Introspection about my own cognitive prejudice

I think I am going a bit too far with all the emotional outbreak these days with the minorities in China, especially the Uighur. Today while browsing Ortu Kan’s blog all of sudden I was struck by a piece of very old memory of mine that has been kept in the bottom of my heart for years.

Story goes back to my high school years in China. I remember it was an ordinary day in an ordinary city. I was going back home from school with a few friends of mine. On a crowded intersection, I saw a little kid, roughly 4~5 years old by appearance, on the street wandering behind a woman, flustered and scared, in attempt to steal the purpose from the woman’s bag from behind. He followed closely to the woman, then stiffly paused, flustered, scared, then followed up back again…Again and again, he was wandering like that on that intersection for at least 20 minutes, just couldn’t make the move to reach his little hands to… He seemed to literally have no clue how to steal and apparently don’t want to do it. But he was too scared to walk away.  The little boy couldn’t help constantly glaring back to an adult who was hiding at the corner. It seemed he knew he had to do it for that man. There was a sense of immense trill and fear that continuously prompted him to stretch his hand into the bag… We couldn’t stop watching him and were overwhelmingly shocked by the disturbing scene we just witnessed. I could never forget his eyes, that pair of little innocent eyes full of fear, despair and pity. He was frequently rubbing his little hands when he glared back to offset his nervous and frightening emotion towards the the man in the corner, who was viciously staring back with pure maliciousness and apathy. To this day the boy’s image is still so clear and profound. It’s rather painful every time I thought of it; the image is still goddamn crystal-clear just like it happened yesterday… Anyhow, I called the police immediately but police said they couldn’t do nothing about it since they are minors who are actual stealing. they would send them back home but smugglers could bring them back anyway. I, with a few friends of mine, were about to stop that little kid from doing what he wasn’t supposed to do and then the adult dashed up from nowhere and showed us the big machete he had in his jacket… Many years later I am still wondering what happened to that little boy later that day…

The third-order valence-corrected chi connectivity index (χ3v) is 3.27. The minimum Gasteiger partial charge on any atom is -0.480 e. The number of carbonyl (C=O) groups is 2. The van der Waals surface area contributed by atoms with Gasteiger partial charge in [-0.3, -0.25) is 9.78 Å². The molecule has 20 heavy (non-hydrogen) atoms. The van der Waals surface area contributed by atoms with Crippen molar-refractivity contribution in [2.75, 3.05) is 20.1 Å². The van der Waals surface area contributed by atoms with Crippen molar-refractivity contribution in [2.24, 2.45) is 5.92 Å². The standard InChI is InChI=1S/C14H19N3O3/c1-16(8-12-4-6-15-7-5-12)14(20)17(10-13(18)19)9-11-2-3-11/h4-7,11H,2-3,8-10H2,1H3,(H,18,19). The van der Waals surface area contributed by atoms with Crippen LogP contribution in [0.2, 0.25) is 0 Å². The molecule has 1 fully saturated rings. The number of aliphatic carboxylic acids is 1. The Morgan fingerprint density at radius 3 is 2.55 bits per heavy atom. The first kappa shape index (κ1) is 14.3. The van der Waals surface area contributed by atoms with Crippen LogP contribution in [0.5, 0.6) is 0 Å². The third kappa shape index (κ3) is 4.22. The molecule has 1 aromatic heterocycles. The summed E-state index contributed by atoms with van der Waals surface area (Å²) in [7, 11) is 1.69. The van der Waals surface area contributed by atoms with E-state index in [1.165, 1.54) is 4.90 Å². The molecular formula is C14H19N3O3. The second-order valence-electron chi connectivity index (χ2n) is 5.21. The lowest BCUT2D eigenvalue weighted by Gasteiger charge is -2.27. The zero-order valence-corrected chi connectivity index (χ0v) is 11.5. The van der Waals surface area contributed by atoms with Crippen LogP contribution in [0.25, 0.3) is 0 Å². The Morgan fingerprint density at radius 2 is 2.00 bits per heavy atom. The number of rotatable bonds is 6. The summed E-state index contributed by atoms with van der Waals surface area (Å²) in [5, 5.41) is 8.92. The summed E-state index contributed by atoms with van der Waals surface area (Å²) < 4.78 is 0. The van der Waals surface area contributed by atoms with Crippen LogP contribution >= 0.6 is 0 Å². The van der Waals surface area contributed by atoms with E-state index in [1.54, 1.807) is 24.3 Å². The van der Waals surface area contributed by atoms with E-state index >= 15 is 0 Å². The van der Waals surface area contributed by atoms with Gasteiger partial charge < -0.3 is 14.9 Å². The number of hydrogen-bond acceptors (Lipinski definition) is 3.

That was the only personal experience with the Uighur of mine. My anger over Urumqi riot in 2009 and Hotan in 2011 have clouded my mind with prejudice and to some extent, resentment, against the Uighur recently. But the truth is I am in no position to carelessly generalize those peaceful ones who are living their day-by-day life and those radical extreme Islam fundamentalists. As a Chinese in the foreign land, I should have known better about the stupidity and irresponsibility of simple generalization and accusation based on the rash generalization. After all, it was my strong prejudice emotion that blocked my rational judgement. I feel rather bad and could only resolve consolation through writing this article to pacify some kind of peace in my heart.

Either way, I would be as objective, rational, and logic as possible from now on. There are already so many prejudice around the world, no need for one more from me. From now on, I will double, triple and even four times check the objectivity and rationality of my future articles, so as it could reflect the truth as close as possible.


  1. “That was the only personal experience with the Uighur of mine.

    The human mind is naturally Bayesian. The maximum likelihood estimator of a population proportion is the sample proportion, so don’t be hard on yourself.

      1. I’ve been (rhetorically) puking for the last couple of days seeing the tacit approval that the American alt-right has given ABB. That should have been a time for introspection, but instead we have people essentially saying, “well, what has happened has happened … but seeing the people that were killed, well, I’m glad they’re not around.”

        Kudos to you for being a cut (a few cuts?) above them.

  2. In case you were wondering — I haven’t yet had a chance to read your responses, but I do appreciate the time and reflection you invested into them. I hope to have the chance soon.

  3. @ barbaric_hindoo_atheist_devil: thanks for your compliment. I am trying my best to stay logic and objective here. I just found out that (from my recent research on a forthcoming article) there are so many cases where smart guys couldn’t keep up with the fame in the end because they failed to review himself and open his mind for other views. Meanwhile, introspection is a common virtue among many great figures that we consider successful and wise in the history book. I am just doing as much as I could to stay sober all the time towards those opinionated voices. That’s why I always welcome disagreement for my articles.

    @Ortu Kan: thanks, unfortunately I am quite busy these days as well. I’d really love to have an intellectual discussion on Xinjiang issues later. I’d hope to convince you, of course 🙂

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